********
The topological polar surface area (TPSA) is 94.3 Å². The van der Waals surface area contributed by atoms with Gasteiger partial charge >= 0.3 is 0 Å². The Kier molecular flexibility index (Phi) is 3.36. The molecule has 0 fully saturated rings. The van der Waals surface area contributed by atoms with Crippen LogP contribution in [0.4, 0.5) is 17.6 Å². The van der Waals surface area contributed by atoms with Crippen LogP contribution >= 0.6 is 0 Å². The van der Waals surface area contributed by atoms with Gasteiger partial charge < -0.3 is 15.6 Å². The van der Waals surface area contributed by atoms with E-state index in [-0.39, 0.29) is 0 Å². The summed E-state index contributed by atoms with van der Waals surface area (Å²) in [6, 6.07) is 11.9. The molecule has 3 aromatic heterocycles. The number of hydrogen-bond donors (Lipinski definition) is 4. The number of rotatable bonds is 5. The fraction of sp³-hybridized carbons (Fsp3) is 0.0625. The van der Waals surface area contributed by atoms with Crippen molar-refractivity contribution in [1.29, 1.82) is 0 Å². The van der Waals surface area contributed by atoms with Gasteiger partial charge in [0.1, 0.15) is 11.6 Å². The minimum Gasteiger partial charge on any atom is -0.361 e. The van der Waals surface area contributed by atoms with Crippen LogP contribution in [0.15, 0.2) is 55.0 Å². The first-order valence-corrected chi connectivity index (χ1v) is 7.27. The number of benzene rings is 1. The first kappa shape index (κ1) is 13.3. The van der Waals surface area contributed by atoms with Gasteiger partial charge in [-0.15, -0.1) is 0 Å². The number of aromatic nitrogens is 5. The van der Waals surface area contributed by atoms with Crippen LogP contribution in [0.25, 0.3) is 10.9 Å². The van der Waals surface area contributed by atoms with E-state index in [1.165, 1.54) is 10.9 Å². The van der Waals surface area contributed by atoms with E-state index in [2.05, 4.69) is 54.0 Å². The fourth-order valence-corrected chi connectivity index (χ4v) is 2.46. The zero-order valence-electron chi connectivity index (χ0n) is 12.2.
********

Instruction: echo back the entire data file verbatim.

The topological polar surface area (TPSA) is 94.3 Å². The van der Waals surface area contributed by atoms with Gasteiger partial charge >= 0.3 is 0 Å². The Kier molecular flexibility index (Phi) is 3.36. The molecule has 0 fully saturated rings. The van der Waals surface area contributed by atoms with Crippen LogP contribution in [0.4, 0.5) is 17.6 Å². The van der Waals surface area contributed by atoms with Crippen LogP contribution >= 0.6 is 0 Å². The van der Waals surface area contributed by atoms with Gasteiger partial charge < -0.3 is 15.6 Å². The van der Waals surface area contributed by atoms with E-state index in [-0.39, 0.29) is 0 Å². The summed E-state index contributed by atoms with van der Waals surface area (Å²) in [6, 6.07) is 11.9. The molecule has 3 aromatic heterocycles. The number of hydrogen-bond donors (Lipinski definition) is 4. The number of rotatable bonds is 5. The fraction of sp³-hybridized carbons (Fsp3) is 0.0625. The van der Waals surface area contributed by atoms with Crippen molar-refractivity contribution in [1.29, 1.82) is 0 Å². The van der Waals surface area contributed by atoms with Gasteiger partial charge in [0.1, 0.15) is 11.6 Å². The minimum Gasteiger partial charge on any atom is -0.361 e. The van der Waals surface area contributed by atoms with Crippen LogP contribution in [0.15, 0.2) is 55.0 Å². The first-order valence-corrected chi connectivity index (χ1v) is 7.27. The number of benzene rings is 1. The first kappa shape index (κ1) is 13.3. The van der Waals surface area contributed by atoms with Gasteiger partial charge in [-0.15, -0.1) is 0 Å². The number of aromatic nitrogens is 5. The van der Waals surface area contributed by atoms with Crippen LogP contribution in [0.25, 0.3) is 10.9 Å². The van der Waals surface area contributed by atoms with E-state index in [1.165, 1.54) is 10.9 Å². The van der Waals surface area contributed by atoms with E-state index in [2.05, 4.69) is 54.0 Å². The fourth-order valence-corrected chi connectivity index (χ4v) is 2.46. The zero-order valence-electron chi connectivity index (χ0n) is 12.2.